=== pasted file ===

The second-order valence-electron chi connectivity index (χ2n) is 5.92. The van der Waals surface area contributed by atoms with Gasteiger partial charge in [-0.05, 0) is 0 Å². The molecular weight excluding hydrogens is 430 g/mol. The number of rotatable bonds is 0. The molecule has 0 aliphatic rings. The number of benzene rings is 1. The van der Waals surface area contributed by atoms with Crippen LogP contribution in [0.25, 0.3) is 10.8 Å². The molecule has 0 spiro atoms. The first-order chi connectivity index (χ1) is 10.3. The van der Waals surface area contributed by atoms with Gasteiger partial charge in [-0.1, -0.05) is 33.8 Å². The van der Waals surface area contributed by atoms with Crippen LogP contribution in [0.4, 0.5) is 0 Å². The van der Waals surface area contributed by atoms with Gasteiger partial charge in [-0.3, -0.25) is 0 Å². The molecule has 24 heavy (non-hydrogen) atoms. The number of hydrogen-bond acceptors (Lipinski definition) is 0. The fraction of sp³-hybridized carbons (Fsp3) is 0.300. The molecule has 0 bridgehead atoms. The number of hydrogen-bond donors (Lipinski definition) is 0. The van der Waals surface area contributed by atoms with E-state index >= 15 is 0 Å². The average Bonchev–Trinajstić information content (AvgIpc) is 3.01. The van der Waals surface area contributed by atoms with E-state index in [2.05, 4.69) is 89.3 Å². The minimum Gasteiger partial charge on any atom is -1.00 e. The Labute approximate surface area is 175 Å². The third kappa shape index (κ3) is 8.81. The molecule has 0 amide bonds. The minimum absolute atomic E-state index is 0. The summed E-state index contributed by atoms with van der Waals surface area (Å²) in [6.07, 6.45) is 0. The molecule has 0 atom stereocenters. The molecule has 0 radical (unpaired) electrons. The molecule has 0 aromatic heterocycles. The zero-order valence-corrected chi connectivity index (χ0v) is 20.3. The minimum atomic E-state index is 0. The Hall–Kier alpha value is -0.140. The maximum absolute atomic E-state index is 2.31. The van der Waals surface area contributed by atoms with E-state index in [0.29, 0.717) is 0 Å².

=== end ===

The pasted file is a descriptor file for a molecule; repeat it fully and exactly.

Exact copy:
The second-order valence-electron chi connectivity index (χ2n) is 5.92. The van der Waals surface area contributed by atoms with Gasteiger partial charge in [-0.05, 0) is 0 Å². The molecular weight excluding hydrogens is 430 g/mol. The number of rotatable bonds is 0. The molecule has 0 aliphatic rings. The number of benzene rings is 1. The van der Waals surface area contributed by atoms with Crippen LogP contribution in [0.25, 0.3) is 10.8 Å². The molecule has 0 spiro atoms. The first-order chi connectivity index (χ1) is 10.3. The van der Waals surface area contributed by atoms with Gasteiger partial charge in [-0.1, -0.05) is 33.8 Å². The van der Waals surface area contributed by atoms with Crippen LogP contribution in [0.4, 0.5) is 0 Å². The van der Waals surface area contributed by atoms with Gasteiger partial charge in [-0.3, -0.25) is 0 Å². The molecule has 24 heavy (non-hydrogen) atoms. The number of hydrogen-bond acceptors (Lipinski definition) is 0. The fraction of sp³-hybridized carbons (Fsp3) is 0.300. The molecule has 0 bridgehead atoms. The number of hydrogen-bond donors (Lipinski definition) is 0. The van der Waals surface area contributed by atoms with E-state index >= 15 is 0 Å². The average Bonchev–Trinajstić information content (AvgIpc) is 3.01. The van der Waals surface area contributed by atoms with E-state index in [2.05, 4.69) is 89.3 Å². The minimum Gasteiger partial charge on any atom is -1.00 e. The Labute approximate surface area is 175 Å². The third kappa shape index (κ3) is 8.81. The molecule has 0 amide bonds. The minimum absolute atomic E-state index is 0. The summed E-state index contributed by atoms with van der Waals surface area (Å²) in [6.07, 6.45) is 0. The molecule has 0 atom stereocenters. The molecule has 0 radical (unpaired) electrons. The molecule has 0 aromatic heterocycles. The zero-order valence-corrected chi connectivity index (χ0v) is 20.3. The minimum atomic E-state index is 0. The Hall–Kier alpha value is -0.140. The maximum absolute atomic E-state index is 2.31. The van der Waals surface area contributed by atoms with E-state index in [0.29, 0.717) is 0 Å².